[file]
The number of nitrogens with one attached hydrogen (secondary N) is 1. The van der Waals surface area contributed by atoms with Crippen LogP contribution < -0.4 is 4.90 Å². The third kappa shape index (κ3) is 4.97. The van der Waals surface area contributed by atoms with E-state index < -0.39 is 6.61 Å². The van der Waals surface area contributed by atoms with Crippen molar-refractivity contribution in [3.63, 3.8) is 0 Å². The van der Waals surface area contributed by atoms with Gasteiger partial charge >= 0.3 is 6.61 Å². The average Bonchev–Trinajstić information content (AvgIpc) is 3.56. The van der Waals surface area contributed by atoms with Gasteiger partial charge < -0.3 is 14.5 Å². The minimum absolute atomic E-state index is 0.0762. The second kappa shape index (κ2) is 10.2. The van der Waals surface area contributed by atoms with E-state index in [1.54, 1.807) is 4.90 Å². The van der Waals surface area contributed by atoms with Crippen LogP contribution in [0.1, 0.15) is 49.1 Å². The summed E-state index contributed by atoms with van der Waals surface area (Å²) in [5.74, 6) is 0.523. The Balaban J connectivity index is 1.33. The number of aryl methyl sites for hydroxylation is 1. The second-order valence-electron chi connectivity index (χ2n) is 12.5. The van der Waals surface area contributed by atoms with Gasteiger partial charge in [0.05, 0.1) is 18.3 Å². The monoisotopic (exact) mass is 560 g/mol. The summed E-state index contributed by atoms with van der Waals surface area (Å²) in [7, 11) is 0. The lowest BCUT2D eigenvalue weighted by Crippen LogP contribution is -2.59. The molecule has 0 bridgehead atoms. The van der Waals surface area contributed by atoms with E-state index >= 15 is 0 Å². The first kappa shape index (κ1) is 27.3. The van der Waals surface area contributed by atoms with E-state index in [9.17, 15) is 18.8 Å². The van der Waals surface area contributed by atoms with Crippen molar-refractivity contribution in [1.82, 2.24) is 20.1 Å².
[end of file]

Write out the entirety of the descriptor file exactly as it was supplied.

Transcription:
The number of nitrogens with one attached hydrogen (secondary N) is 1. The van der Waals surface area contributed by atoms with Crippen LogP contribution < -0.4 is 4.90 Å². The third kappa shape index (κ3) is 4.97. The van der Waals surface area contributed by atoms with E-state index < -0.39 is 6.61 Å². The van der Waals surface area contributed by atoms with Crippen molar-refractivity contribution in [3.63, 3.8) is 0 Å². The van der Waals surface area contributed by atoms with Gasteiger partial charge >= 0.3 is 6.61 Å². The average Bonchev–Trinajstić information content (AvgIpc) is 3.56. The van der Waals surface area contributed by atoms with Gasteiger partial charge < -0.3 is 14.5 Å². The minimum absolute atomic E-state index is 0.0762. The second kappa shape index (κ2) is 10.2. The van der Waals surface area contributed by atoms with E-state index in [1.54, 1.807) is 4.90 Å². The van der Waals surface area contributed by atoms with Crippen LogP contribution in [0.1, 0.15) is 49.1 Å². The summed E-state index contributed by atoms with van der Waals surface area (Å²) in [5.74, 6) is 0.523. The Balaban J connectivity index is 1.33. The number of aryl methyl sites for hydroxylation is 1. The second-order valence-electron chi connectivity index (χ2n) is 12.5. The van der Waals surface area contributed by atoms with Gasteiger partial charge in [0.05, 0.1) is 18.3 Å². The monoisotopic (exact) mass is 560 g/mol. The summed E-state index contributed by atoms with van der Waals surface area (Å²) in [7, 11) is 0. The lowest BCUT2D eigenvalue weighted by Crippen LogP contribution is -2.59. The molecule has 0 bridgehead atoms. The van der Waals surface area contributed by atoms with E-state index >= 15 is 0 Å². The first kappa shape index (κ1) is 27.3. The van der Waals surface area contributed by atoms with E-state index in [9.17, 15) is 18.8 Å². The van der Waals surface area contributed by atoms with Crippen molar-refractivity contribution in [1.82, 2.24) is 20.1 Å².